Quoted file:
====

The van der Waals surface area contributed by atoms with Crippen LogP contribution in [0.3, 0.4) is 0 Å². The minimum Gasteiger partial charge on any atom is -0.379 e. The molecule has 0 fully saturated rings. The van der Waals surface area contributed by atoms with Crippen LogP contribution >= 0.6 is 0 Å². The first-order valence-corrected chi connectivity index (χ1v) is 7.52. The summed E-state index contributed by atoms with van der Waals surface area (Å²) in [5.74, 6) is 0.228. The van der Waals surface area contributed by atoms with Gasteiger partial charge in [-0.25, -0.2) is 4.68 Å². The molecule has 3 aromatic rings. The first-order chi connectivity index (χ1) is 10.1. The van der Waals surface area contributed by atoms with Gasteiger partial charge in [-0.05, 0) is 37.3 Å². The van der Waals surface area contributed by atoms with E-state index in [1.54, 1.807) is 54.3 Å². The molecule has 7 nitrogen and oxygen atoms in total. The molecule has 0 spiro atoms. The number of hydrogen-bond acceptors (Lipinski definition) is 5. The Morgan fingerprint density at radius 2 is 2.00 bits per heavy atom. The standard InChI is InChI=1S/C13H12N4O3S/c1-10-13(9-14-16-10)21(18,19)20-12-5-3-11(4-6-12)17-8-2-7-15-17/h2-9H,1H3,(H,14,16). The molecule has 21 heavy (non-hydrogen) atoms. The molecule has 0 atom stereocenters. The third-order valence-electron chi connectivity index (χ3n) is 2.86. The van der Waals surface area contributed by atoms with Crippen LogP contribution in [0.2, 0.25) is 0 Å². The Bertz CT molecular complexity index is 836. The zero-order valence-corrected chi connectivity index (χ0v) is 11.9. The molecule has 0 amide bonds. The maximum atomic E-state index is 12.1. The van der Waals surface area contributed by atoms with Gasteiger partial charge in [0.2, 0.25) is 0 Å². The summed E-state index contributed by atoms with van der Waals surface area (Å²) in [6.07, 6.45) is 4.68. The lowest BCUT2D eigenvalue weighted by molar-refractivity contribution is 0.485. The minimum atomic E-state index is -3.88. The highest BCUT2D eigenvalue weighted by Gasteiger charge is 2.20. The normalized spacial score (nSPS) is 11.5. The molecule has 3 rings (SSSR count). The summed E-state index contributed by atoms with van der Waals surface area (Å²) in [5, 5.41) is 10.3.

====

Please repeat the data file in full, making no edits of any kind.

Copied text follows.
The van der Waals surface area contributed by atoms with Crippen LogP contribution in [0.3, 0.4) is 0 Å². The minimum Gasteiger partial charge on any atom is -0.379 e. The molecule has 0 fully saturated rings. The van der Waals surface area contributed by atoms with Crippen LogP contribution >= 0.6 is 0 Å². The first-order valence-corrected chi connectivity index (χ1v) is 7.52. The summed E-state index contributed by atoms with van der Waals surface area (Å²) in [5.74, 6) is 0.228. The van der Waals surface area contributed by atoms with Gasteiger partial charge in [-0.25, -0.2) is 4.68 Å². The molecule has 3 aromatic rings. The first-order chi connectivity index (χ1) is 10.1. The van der Waals surface area contributed by atoms with Gasteiger partial charge in [-0.05, 0) is 37.3 Å². The van der Waals surface area contributed by atoms with E-state index in [1.54, 1.807) is 54.3 Å². The molecule has 7 nitrogen and oxygen atoms in total. The molecule has 0 spiro atoms. The number of hydrogen-bond acceptors (Lipinski definition) is 5. The Morgan fingerprint density at radius 2 is 2.00 bits per heavy atom. The standard InChI is InChI=1S/C13H12N4O3S/c1-10-13(9-14-16-10)21(18,19)20-12-5-3-11(4-6-12)17-8-2-7-15-17/h2-9H,1H3,(H,14,16). The molecule has 21 heavy (non-hydrogen) atoms. The molecule has 0 atom stereocenters. The third-order valence-electron chi connectivity index (χ3n) is 2.86. The van der Waals surface area contributed by atoms with Crippen LogP contribution in [0.2, 0.25) is 0 Å². The Bertz CT molecular complexity index is 836. The zero-order valence-corrected chi connectivity index (χ0v) is 11.9. The molecule has 0 amide bonds. The maximum atomic E-state index is 12.1. The van der Waals surface area contributed by atoms with Gasteiger partial charge in [0.2, 0.25) is 0 Å². The summed E-state index contributed by atoms with van der Waals surface area (Å²) in [6.07, 6.45) is 4.68. The lowest BCUT2D eigenvalue weighted by molar-refractivity contribution is 0.485. The minimum atomic E-state index is -3.88. The highest BCUT2D eigenvalue weighted by Gasteiger charge is 2.20. The normalized spacial score (nSPS) is 11.5. The molecule has 3 rings (SSSR count). The summed E-state index contributed by atoms with van der Waals surface area (Å²) in [5, 5.41) is 10.3.